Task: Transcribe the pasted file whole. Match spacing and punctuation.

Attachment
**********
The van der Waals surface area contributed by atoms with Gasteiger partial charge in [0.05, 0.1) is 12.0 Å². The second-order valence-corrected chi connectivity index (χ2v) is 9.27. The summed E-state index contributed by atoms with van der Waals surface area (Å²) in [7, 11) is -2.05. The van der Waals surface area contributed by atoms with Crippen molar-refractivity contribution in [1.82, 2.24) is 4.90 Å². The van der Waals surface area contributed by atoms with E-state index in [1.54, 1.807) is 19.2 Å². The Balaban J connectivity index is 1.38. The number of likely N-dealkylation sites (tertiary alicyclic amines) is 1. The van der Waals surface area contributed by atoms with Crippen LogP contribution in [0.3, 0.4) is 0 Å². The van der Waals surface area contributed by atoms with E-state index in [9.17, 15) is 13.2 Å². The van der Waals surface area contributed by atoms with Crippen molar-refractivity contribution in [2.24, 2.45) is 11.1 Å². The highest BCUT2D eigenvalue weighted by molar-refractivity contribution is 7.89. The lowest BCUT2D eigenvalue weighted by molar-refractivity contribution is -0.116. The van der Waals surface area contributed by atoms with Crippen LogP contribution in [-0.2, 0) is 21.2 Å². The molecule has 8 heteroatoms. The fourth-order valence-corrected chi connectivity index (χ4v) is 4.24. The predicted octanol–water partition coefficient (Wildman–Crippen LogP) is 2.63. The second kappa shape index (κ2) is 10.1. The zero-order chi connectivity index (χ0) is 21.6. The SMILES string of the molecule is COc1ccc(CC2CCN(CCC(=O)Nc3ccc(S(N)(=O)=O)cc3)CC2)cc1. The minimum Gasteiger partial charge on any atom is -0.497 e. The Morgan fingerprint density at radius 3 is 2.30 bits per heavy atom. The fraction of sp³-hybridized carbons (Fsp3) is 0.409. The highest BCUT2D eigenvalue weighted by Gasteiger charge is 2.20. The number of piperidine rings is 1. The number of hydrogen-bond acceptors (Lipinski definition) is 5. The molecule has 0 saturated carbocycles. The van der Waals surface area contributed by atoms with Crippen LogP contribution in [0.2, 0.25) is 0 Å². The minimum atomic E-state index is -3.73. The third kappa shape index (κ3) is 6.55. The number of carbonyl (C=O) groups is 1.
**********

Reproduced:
The van der Waals surface area contributed by atoms with Gasteiger partial charge in [0.05, 0.1) is 12.0 Å². The second-order valence-corrected chi connectivity index (χ2v) is 9.27. The summed E-state index contributed by atoms with van der Waals surface area (Å²) in [7, 11) is -2.05. The van der Waals surface area contributed by atoms with Crippen molar-refractivity contribution in [1.82, 2.24) is 4.90 Å². The van der Waals surface area contributed by atoms with E-state index in [1.54, 1.807) is 19.2 Å². The Balaban J connectivity index is 1.38. The number of likely N-dealkylation sites (tertiary alicyclic amines) is 1. The van der Waals surface area contributed by atoms with Crippen LogP contribution in [0.3, 0.4) is 0 Å². The van der Waals surface area contributed by atoms with E-state index in [9.17, 15) is 13.2 Å². The van der Waals surface area contributed by atoms with Crippen molar-refractivity contribution in [2.24, 2.45) is 11.1 Å². The highest BCUT2D eigenvalue weighted by molar-refractivity contribution is 7.89. The lowest BCUT2D eigenvalue weighted by molar-refractivity contribution is -0.116. The van der Waals surface area contributed by atoms with Crippen LogP contribution in [-0.2, 0) is 21.2 Å². The molecule has 8 heteroatoms. The fourth-order valence-corrected chi connectivity index (χ4v) is 4.24. The predicted octanol–water partition coefficient (Wildman–Crippen LogP) is 2.63. The second kappa shape index (κ2) is 10.1. The zero-order chi connectivity index (χ0) is 21.6. The SMILES string of the molecule is COc1ccc(CC2CCN(CCC(=O)Nc3ccc(S(N)(=O)=O)cc3)CC2)cc1. The minimum Gasteiger partial charge on any atom is -0.497 e. The Morgan fingerprint density at radius 3 is 2.30 bits per heavy atom. The fraction of sp³-hybridized carbons (Fsp3) is 0.409. The highest BCUT2D eigenvalue weighted by Gasteiger charge is 2.20. The number of piperidine rings is 1. The number of hydrogen-bond acceptors (Lipinski definition) is 5. The molecule has 0 saturated carbocycles. The van der Waals surface area contributed by atoms with Crippen LogP contribution in [0.2, 0.25) is 0 Å². The minimum atomic E-state index is -3.73. The third kappa shape index (κ3) is 6.55. The number of carbonyl (C=O) groups is 1.